Christian education

Do what the guru says? Public schools are spiritual too.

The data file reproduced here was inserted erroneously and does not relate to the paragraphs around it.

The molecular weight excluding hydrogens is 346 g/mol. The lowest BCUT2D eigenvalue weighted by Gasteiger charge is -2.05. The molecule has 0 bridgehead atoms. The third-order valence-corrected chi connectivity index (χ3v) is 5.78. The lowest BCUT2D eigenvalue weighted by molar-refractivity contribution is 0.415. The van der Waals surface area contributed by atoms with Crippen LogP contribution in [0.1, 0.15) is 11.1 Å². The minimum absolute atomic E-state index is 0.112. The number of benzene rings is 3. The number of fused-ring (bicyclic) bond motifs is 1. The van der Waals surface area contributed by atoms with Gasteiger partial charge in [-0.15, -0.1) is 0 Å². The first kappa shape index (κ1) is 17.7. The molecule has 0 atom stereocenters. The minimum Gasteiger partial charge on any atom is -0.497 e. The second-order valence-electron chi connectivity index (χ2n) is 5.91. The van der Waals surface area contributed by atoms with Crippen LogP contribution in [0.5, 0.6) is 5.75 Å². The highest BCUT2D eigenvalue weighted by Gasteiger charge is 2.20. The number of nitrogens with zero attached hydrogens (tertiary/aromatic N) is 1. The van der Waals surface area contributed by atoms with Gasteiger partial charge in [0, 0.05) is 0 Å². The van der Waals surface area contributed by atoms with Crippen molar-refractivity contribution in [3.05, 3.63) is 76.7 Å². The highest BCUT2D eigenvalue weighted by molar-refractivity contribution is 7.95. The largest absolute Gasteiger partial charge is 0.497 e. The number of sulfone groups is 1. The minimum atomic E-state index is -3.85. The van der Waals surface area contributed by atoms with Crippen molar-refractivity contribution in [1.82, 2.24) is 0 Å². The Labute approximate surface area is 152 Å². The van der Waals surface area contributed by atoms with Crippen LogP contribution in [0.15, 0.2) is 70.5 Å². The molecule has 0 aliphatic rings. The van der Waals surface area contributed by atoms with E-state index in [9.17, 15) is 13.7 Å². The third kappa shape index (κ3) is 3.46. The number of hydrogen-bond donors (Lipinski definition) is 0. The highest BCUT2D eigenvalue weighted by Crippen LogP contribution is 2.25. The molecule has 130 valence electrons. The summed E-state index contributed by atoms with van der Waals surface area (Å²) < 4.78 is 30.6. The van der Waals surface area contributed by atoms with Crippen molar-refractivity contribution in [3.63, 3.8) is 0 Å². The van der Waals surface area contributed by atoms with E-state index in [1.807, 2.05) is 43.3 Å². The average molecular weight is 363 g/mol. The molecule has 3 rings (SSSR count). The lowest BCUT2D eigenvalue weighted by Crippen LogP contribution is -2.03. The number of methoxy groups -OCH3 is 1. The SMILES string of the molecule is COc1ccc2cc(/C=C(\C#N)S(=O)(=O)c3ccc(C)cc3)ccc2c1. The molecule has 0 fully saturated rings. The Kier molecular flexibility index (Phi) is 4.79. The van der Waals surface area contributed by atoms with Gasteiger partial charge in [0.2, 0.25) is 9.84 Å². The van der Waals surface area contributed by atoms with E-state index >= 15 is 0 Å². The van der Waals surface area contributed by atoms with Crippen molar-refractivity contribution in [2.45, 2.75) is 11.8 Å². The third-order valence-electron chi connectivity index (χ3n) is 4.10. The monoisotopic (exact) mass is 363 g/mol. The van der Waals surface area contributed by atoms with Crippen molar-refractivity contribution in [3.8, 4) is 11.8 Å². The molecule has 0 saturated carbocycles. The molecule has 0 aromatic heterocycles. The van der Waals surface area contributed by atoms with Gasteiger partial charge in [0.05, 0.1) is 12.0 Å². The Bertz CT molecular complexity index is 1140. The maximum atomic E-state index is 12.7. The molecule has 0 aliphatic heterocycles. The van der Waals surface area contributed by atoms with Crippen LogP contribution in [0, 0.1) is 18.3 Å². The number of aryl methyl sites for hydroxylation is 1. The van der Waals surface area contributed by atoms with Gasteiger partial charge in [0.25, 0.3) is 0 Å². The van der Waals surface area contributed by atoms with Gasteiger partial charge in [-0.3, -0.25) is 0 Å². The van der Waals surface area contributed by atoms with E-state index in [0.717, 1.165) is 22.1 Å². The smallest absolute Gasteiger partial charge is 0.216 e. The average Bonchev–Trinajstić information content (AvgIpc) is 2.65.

If I've ever wondered why we spend so much effort on our Christian education, it's become clearer recently, since I've been doing some substitute teaching in several of Michigan's public schools. Hop, stop…and don’t ask any questions Some of the reasons are obvious. While the Bible can’t be read in these schools, I’ve observed a fifth-grade teacher reading to her class from a horoscope book every morning. Others are harder to spot, but important too. Recently, one of the early elementary schools here performed Cows in the Kitchen, a musical folktale about a family that is very noisy. So the parents go to the wise man on the mountain – the Guru – who tells them to bring various animals into their home. When it becomes intolerable, he tells them to remove the animals and thus they learn to appreciate having only their family’s noise within. At one point the Kindergarten kids sing: Do what the Guru says Do what the Guru says Do what the Guru says What he says to do. Hop – we hop. Stop – we stop. We will do what he says to do. All in fun? Certainly, to the 5-year-olds it was. But consider this: these children haven’t been told where true wisdom can be found, and they haven’t been told about the only One to whom such unquestioning obedience is actually due. What we have here are children deliberately starved of any spiritual direction, told to sing a little ditty about blindly following the directions of a mere man. Public school spirituality I’ve also run across numerous public school districts that have adopted Stephen Covey’s 7 Habits of Highly Effective People / Kids as their core value system for their students. While many aspects of the 7 Habits could be combined with Scripture as a list of “how to act” (plan ahead, be diligent, consider others first, work together), the poster for Habit #7 “Sharpen the Saw” features an Asian woman in the well-recognized yoga lotus position, and the text under the “Soul” section reads: The Spiritual Dimension Meditate keep a journal take in quality media These are all good ideas but this spiritual dimension doesn’t even mention a “higher being” let alone God. While the entire 7 Habits system may seem beneficial for giving non-Christians something to use to manage the kids’ behavior, it emphasizes the great abilities of the individual person, and it ends up being a value system that has “a form of godliness, but denies its power” (2 Tim. 3:5). The contrast Other Michigan schools are considering adding yoga to their elementary curriculum as well, according to a National Public Radio newscast, in an effort to help students de-stress. I saw this in one Detroit-area school. A class of 25 4thgraders was escorted to the gymnasium for their yoga lesson. When the CD player wouldn’t work the teacher repeatedly yelled loudly at the students to sit still and be quiet. (It seemed a bit ironic.) One girl sat off to the side on a chair. “My parents don’t allow me to take yoga,” she said sadly. The question that remained unanswered was whether her parents realized that she was required to sit in the gym for 30 minutes while the others participated. Contrast this with a recent Christian school’s spring concert that included the entire school – including Kindergartners – singing: Give thanks with a grateful heart, give thanks to the Holy One Give thanks because He’s given Jesus Christ our Lord And now, let the poor say, ‘I am rich’, let the weak say ‘I am strong’ Because of what the Lord has done for us – Give thanks The point is, that with a great teacher, a young child learns not only to respect, but to love that teacher and accept everything that she or he has to say. While the students may be able to learn their 3 R’s in the public school, they will always, always be influenced by the life philosophy of their teacher as well. We are so very blessed to have schools and teachers who will point our children to God....